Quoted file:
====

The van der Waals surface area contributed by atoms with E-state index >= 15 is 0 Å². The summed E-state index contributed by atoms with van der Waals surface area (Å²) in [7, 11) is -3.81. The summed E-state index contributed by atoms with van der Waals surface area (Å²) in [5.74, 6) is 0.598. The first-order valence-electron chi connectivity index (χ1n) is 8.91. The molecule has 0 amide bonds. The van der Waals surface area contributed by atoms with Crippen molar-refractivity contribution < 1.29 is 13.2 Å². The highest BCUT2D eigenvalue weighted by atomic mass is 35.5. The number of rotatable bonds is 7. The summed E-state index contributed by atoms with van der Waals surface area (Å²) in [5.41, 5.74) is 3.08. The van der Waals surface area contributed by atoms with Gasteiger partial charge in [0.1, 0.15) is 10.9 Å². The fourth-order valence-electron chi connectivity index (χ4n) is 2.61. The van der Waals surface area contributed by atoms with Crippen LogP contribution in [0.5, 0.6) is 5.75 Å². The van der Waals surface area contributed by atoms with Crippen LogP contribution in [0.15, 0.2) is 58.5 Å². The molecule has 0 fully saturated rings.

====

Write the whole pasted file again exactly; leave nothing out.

The van der Waals surface area contributed by atoms with E-state index >= 15 is 0 Å². The summed E-state index contributed by atoms with van der Waals surface area (Å²) in [7, 11) is -3.81. The summed E-state index contributed by atoms with van der Waals surface area (Å²) in [5.74, 6) is 0.598. The first-order valence-electron chi connectivity index (χ1n) is 8.91. The molecule has 0 amide bonds. The van der Waals surface area contributed by atoms with Crippen molar-refractivity contribution < 1.29 is 13.2 Å². The highest BCUT2D eigenvalue weighted by atomic mass is 35.5. The number of rotatable bonds is 7. The summed E-state index contributed by atoms with van der Waals surface area (Å²) in [5.41, 5.74) is 3.08. The van der Waals surface area contributed by atoms with Gasteiger partial charge in [0.1, 0.15) is 10.9 Å². The fourth-order valence-electron chi connectivity index (χ4n) is 2.61. The van der Waals surface area contributed by atoms with Crippen LogP contribution in [0.5, 0.6) is 5.75 Å². The van der Waals surface area contributed by atoms with Crippen LogP contribution in [0.15, 0.2) is 58.5 Å². The molecule has 0 fully saturated rings.